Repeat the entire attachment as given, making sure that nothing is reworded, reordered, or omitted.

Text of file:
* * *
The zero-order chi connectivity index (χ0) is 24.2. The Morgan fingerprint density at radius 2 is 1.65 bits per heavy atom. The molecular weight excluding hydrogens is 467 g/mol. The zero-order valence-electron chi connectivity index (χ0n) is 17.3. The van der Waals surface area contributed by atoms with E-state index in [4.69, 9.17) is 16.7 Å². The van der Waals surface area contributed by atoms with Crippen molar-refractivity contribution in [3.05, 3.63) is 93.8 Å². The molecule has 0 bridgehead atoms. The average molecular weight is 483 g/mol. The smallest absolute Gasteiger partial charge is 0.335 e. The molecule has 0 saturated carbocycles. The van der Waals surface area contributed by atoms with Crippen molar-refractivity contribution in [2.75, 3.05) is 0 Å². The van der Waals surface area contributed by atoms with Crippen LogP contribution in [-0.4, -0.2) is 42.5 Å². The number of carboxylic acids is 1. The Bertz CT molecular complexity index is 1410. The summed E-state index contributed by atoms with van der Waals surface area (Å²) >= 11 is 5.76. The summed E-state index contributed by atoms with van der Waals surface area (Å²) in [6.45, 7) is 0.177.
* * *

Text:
The zero-order chi connectivity index (χ0) is 24.2. The Morgan fingerprint density at radius 2 is 1.65 bits per heavy atom. The molecular weight excluding hydrogens is 467 g/mol. The zero-order valence-electron chi connectivity index (χ0n) is 17.3. The van der Waals surface area contributed by atoms with E-state index in [4.69, 9.17) is 16.7 Å². The van der Waals surface area contributed by atoms with Crippen molar-refractivity contribution in [3.05, 3.63) is 93.8 Å². The molecule has 0 bridgehead atoms. The average molecular weight is 483 g/mol. The smallest absolute Gasteiger partial charge is 0.335 e. The molecule has 0 saturated carbocycles. The van der Waals surface area contributed by atoms with Crippen molar-refractivity contribution in [2.75, 3.05) is 0 Å². The van der Waals surface area contributed by atoms with Crippen LogP contribution in [-0.4, -0.2) is 42.5 Å². The number of carboxylic acids is 1. The Bertz CT molecular complexity index is 1410. The summed E-state index contributed by atoms with van der Waals surface area (Å²) >= 11 is 5.76. The summed E-state index contributed by atoms with van der Waals surface area (Å²) in [6.45, 7) is 0.177.